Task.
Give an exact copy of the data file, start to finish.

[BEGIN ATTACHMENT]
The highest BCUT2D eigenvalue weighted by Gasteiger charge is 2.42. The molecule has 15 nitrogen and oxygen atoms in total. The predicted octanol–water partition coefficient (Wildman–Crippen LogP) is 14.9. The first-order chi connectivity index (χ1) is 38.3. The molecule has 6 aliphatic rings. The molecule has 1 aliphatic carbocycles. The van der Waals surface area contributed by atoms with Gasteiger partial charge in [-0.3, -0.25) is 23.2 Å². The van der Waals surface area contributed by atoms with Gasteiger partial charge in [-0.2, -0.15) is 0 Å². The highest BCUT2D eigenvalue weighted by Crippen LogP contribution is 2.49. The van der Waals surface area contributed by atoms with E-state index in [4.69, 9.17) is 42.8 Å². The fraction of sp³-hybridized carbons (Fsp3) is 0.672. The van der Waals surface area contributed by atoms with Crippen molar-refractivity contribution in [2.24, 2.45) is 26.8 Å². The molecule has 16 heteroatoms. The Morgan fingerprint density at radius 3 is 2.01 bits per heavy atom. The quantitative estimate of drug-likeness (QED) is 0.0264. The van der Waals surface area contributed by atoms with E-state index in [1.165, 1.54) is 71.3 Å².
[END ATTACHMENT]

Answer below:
The highest BCUT2D eigenvalue weighted by Gasteiger charge is 2.42. The molecule has 15 nitrogen and oxygen atoms in total. The predicted octanol–water partition coefficient (Wildman–Crippen LogP) is 14.9. The first-order chi connectivity index (χ1) is 38.3. The molecule has 6 aliphatic rings. The molecule has 1 aliphatic carbocycles. The van der Waals surface area contributed by atoms with Gasteiger partial charge in [-0.3, -0.25) is 23.2 Å². The van der Waals surface area contributed by atoms with Gasteiger partial charge in [-0.2, -0.15) is 0 Å². The highest BCUT2D eigenvalue weighted by Crippen LogP contribution is 2.49. The van der Waals surface area contributed by atoms with E-state index in [4.69, 9.17) is 42.8 Å². The fraction of sp³-hybridized carbons (Fsp3) is 0.672. The van der Waals surface area contributed by atoms with Crippen molar-refractivity contribution in [2.24, 2.45) is 26.8 Å². The molecule has 16 heteroatoms. The Morgan fingerprint density at radius 3 is 2.01 bits per heavy atom. The quantitative estimate of drug-likeness (QED) is 0.0264. The van der Waals surface area contributed by atoms with E-state index in [1.165, 1.54) is 71.3 Å².